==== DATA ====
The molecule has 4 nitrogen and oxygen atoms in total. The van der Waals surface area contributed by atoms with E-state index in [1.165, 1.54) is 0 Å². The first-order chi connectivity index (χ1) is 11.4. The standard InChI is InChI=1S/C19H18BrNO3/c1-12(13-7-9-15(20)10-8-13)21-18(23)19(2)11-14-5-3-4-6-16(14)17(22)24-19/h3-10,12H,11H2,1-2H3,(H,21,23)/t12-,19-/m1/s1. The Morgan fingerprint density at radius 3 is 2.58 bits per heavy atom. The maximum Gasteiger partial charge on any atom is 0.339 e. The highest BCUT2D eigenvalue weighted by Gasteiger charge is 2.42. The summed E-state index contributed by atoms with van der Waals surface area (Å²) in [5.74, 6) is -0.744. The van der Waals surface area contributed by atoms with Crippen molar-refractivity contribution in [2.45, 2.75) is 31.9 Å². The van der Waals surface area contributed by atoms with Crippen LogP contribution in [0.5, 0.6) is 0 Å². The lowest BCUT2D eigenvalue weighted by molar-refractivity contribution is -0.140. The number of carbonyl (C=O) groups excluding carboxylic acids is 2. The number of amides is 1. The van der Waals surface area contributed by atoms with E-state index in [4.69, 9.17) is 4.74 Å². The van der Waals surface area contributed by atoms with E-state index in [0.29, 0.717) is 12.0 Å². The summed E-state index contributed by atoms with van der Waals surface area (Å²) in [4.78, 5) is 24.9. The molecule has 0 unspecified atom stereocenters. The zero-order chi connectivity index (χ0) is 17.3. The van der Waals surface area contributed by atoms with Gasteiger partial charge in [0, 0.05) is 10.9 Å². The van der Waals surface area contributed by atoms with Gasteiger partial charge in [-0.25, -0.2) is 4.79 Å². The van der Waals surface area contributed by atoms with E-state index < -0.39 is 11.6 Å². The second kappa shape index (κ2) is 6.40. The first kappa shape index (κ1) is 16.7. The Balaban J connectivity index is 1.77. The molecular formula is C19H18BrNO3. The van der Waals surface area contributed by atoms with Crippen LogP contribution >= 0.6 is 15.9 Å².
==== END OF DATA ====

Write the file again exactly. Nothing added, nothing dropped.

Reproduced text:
The molecule has 4 nitrogen and oxygen atoms in total. The van der Waals surface area contributed by atoms with E-state index in [1.165, 1.54) is 0 Å². The first-order chi connectivity index (χ1) is 11.4. The standard InChI is InChI=1S/C19H18BrNO3/c1-12(13-7-9-15(20)10-8-13)21-18(23)19(2)11-14-5-3-4-6-16(14)17(22)24-19/h3-10,12H,11H2,1-2H3,(H,21,23)/t12-,19-/m1/s1. The Morgan fingerprint density at radius 3 is 2.58 bits per heavy atom. The maximum Gasteiger partial charge on any atom is 0.339 e. The highest BCUT2D eigenvalue weighted by Gasteiger charge is 2.42. The summed E-state index contributed by atoms with van der Waals surface area (Å²) in [5.74, 6) is -0.744. The van der Waals surface area contributed by atoms with Crippen molar-refractivity contribution in [2.45, 2.75) is 31.9 Å². The van der Waals surface area contributed by atoms with Crippen LogP contribution in [0.5, 0.6) is 0 Å². The lowest BCUT2D eigenvalue weighted by molar-refractivity contribution is -0.140. The number of carbonyl (C=O) groups excluding carboxylic acids is 2. The number of amides is 1. The van der Waals surface area contributed by atoms with E-state index in [4.69, 9.17) is 4.74 Å². The van der Waals surface area contributed by atoms with E-state index in [0.29, 0.717) is 12.0 Å². The summed E-state index contributed by atoms with van der Waals surface area (Å²) in [4.78, 5) is 24.9. The molecule has 0 unspecified atom stereocenters. The zero-order chi connectivity index (χ0) is 17.3. The van der Waals surface area contributed by atoms with Gasteiger partial charge in [0, 0.05) is 10.9 Å². The van der Waals surface area contributed by atoms with Gasteiger partial charge in [-0.25, -0.2) is 4.79 Å². The van der Waals surface area contributed by atoms with E-state index < -0.39 is 11.6 Å². The second kappa shape index (κ2) is 6.40. The first kappa shape index (κ1) is 16.7. The Balaban J connectivity index is 1.77. The molecular formula is C19H18BrNO3. The van der Waals surface area contributed by atoms with Crippen LogP contribution >= 0.6 is 15.9 Å².